Ken Cuccinelli, the acting head of U.S. Citizenship and Immigration Services, on Aug. 13, offered a revised version of the poem affixed to the base of the Statue of Liberty, to defend the Trump administration’s new policy that could force immigrants to decide between accepting public services or accepting a green card.
Cuccinelli cited part of Emma Lazarus’s famous poem, changing the language to argue that the United States wants immigrants who can “stand on their own two feet” and be “self-sufficient.”
“Give me your tired and your poor who can stand on their own two feet and who will not become a public charge,” Cuccinelli said on NPR’s “Morning Edition” when asked if Lazarus’s poem, “The New Colossus,” was part of the American ethos.
The administration on Monday issued a “public charge” regulation allowing federal officials to deny green cards to legal immigrants who have received certain public benefits or who are deemed likely to do so in the future.
Critics of the policy have said it is at odds with the Lazarus poem, which reads “Give me your tired, your poor, Your huddled masses yearning to breathe free, The wretched refuse of your teeming shore. Send these, the homeless, tempest-tost to me, I lift my lamp beside the golden door!”
The poem, affixed to the statue that for decades greeted immigrants arriving in New York at Ellis Island, has long been interpreted as a welcome mat for those seeking refuge in the United States.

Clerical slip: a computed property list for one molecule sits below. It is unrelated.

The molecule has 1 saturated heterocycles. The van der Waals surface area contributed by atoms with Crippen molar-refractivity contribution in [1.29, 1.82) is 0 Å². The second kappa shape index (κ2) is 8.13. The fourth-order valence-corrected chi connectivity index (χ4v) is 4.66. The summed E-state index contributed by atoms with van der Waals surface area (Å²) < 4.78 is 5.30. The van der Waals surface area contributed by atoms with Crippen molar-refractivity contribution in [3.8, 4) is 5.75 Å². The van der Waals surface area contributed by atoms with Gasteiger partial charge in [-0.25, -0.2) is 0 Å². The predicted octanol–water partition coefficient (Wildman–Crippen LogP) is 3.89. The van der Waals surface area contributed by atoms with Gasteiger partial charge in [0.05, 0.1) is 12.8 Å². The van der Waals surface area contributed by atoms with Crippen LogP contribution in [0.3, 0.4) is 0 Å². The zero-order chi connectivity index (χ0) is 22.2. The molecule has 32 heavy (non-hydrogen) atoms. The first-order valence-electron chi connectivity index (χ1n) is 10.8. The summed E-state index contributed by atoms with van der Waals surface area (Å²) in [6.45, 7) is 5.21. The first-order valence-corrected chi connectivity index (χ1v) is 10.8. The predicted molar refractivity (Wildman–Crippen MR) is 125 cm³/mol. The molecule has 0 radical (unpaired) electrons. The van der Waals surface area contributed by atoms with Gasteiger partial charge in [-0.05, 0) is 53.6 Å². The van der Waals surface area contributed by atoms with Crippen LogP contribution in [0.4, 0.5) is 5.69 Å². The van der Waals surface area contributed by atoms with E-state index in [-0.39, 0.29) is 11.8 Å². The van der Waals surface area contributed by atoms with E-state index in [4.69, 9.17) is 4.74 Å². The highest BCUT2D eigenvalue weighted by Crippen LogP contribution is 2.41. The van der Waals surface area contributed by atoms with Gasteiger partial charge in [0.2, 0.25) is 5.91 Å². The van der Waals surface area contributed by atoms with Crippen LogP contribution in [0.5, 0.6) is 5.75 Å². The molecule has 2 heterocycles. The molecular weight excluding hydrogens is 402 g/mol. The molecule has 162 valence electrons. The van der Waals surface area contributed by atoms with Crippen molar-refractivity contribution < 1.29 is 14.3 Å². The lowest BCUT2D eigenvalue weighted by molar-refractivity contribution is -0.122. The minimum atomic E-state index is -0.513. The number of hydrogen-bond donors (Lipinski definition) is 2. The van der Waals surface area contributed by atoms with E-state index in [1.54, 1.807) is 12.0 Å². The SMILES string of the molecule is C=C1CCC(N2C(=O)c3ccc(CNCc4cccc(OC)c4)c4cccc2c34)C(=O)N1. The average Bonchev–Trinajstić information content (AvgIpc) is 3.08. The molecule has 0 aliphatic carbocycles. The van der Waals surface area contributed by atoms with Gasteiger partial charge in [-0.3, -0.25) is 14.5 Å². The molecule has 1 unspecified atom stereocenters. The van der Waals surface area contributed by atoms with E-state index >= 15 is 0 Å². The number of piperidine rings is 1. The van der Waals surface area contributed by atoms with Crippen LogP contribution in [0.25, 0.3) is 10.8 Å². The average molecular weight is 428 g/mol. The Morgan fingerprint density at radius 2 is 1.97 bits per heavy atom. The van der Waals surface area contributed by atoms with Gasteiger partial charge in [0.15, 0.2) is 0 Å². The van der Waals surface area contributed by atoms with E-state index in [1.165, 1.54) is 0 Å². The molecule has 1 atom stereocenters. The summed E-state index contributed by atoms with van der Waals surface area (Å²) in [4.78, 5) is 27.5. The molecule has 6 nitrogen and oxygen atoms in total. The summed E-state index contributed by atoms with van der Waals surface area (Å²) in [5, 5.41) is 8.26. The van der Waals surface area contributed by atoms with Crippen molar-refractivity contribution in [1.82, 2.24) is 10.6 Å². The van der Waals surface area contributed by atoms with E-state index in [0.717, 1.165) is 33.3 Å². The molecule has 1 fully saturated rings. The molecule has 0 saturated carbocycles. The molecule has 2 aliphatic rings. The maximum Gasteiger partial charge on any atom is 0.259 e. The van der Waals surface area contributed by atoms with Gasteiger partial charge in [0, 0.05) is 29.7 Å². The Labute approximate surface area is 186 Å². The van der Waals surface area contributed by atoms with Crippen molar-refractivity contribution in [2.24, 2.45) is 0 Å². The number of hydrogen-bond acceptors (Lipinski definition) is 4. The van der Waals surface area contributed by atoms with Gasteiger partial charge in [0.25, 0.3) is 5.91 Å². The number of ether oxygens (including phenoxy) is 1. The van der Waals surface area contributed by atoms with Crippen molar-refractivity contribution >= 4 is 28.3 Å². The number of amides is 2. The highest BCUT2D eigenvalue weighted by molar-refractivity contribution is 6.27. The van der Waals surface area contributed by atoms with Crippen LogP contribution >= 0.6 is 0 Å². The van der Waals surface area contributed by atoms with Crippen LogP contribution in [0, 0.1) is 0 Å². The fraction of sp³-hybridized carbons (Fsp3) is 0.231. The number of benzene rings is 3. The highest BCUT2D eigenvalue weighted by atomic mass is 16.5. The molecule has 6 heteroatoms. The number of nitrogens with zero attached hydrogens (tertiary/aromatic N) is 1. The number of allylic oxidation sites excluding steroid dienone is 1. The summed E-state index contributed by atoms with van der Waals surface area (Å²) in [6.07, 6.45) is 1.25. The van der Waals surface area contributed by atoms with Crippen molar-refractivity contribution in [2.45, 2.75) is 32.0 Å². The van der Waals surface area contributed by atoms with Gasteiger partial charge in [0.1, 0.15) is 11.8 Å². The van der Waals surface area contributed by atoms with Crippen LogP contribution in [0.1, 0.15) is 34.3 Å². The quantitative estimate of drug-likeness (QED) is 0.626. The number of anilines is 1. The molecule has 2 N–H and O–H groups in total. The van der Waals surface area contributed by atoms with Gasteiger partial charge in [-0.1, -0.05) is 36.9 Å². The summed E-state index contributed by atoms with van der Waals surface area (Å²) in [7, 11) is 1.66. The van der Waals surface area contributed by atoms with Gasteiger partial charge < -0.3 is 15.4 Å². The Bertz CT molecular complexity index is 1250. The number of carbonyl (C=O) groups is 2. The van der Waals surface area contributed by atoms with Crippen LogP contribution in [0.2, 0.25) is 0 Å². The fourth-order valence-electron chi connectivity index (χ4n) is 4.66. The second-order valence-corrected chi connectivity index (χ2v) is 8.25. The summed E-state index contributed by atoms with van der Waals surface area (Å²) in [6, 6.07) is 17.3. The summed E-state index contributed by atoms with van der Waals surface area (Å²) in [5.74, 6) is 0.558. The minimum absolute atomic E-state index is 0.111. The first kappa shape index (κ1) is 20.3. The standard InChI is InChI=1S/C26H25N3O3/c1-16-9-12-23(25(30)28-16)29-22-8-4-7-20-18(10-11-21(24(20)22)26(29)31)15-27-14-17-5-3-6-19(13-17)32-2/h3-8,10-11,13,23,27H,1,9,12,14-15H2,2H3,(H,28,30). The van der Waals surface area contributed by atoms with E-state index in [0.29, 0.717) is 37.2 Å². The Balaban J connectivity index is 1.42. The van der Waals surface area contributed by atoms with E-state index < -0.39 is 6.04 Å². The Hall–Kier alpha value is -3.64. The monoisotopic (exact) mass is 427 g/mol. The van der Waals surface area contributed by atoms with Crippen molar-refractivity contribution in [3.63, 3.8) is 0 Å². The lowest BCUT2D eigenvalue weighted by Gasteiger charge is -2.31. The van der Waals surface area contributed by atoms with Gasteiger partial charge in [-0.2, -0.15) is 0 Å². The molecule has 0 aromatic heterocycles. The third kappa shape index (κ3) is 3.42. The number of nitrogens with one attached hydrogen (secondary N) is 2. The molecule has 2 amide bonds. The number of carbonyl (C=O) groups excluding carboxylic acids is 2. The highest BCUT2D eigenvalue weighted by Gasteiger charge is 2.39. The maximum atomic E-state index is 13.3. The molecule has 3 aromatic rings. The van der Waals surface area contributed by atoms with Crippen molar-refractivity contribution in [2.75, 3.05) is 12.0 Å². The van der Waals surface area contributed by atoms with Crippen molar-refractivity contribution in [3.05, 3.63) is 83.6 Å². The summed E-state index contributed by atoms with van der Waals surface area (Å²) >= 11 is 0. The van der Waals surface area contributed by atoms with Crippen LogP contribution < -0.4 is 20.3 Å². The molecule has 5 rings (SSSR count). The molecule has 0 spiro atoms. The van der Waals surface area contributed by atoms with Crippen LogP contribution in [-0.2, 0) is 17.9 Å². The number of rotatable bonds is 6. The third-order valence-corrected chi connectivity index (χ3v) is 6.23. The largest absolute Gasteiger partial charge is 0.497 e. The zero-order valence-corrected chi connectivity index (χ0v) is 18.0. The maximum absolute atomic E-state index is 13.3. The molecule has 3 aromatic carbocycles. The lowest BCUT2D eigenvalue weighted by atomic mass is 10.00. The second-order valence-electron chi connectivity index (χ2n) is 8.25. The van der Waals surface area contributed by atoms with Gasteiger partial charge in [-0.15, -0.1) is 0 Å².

Cuccinelli told reporters at the White House, on Aug. 12 that the “public charge” change promotes “the ideals of self-sufficiency and personal responsibility.”
“We certainly expect people of any income to be able to stand on their own two feet. If people are not able to be self-sufficient, then this negative factor is going to bear very heavily against them in a decision about whether they’ll be able to become a legal permanent resident,” he said. “A poor person can be prepared to be self-sufficient. Many have been through the history of this country. Let’s not look at that as the be all and end all, it’s not the deciding factor. Which is why we continue to use the totality of circumstances test.”
“I’m certainly not prepared to take anything down off the Statue of Liberty. We have a long history of being one of the most welcoming nations in the world on a lot of bases,” Cuccinelli added. “Whether you be an asylee, whether you be coming here to joining your family, or immigrating yourself.”